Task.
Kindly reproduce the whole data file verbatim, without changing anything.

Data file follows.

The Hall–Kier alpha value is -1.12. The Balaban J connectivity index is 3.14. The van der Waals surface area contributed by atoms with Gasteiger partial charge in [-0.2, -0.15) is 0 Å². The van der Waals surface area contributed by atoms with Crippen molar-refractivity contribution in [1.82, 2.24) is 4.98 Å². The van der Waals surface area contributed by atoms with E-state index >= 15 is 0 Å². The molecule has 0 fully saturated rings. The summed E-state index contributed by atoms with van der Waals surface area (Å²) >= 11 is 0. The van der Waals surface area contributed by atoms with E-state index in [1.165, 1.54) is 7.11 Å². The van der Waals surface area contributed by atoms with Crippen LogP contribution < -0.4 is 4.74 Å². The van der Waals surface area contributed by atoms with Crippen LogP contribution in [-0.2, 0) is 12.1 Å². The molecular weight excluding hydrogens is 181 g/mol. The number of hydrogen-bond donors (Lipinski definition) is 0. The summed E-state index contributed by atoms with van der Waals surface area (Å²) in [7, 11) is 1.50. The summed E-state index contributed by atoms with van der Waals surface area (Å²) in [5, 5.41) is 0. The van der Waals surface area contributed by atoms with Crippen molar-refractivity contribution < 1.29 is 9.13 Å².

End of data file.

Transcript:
The Hall–Kier alpha value is -1.12. The Balaban J connectivity index is 3.14. The van der Waals surface area contributed by atoms with Gasteiger partial charge in [-0.2, -0.15) is 0 Å². The van der Waals surface area contributed by atoms with Crippen molar-refractivity contribution in [1.82, 2.24) is 4.98 Å². The van der Waals surface area contributed by atoms with E-state index >= 15 is 0 Å². The molecule has 0 fully saturated rings. The summed E-state index contributed by atoms with van der Waals surface area (Å²) >= 11 is 0. The van der Waals surface area contributed by atoms with E-state index in [1.165, 1.54) is 7.11 Å². The van der Waals surface area contributed by atoms with Crippen LogP contribution < -0.4 is 4.74 Å². The van der Waals surface area contributed by atoms with Crippen LogP contribution in [-0.2, 0) is 12.1 Å². The molecular weight excluding hydrogens is 181 g/mol. The number of hydrogen-bond donors (Lipinski definition) is 0. The summed E-state index contributed by atoms with van der Waals surface area (Å²) in [7, 11) is 1.50. The summed E-state index contributed by atoms with van der Waals surface area (Å²) in [5, 5.41) is 0. The van der Waals surface area contributed by atoms with Crippen molar-refractivity contribution < 1.29 is 9.13 Å².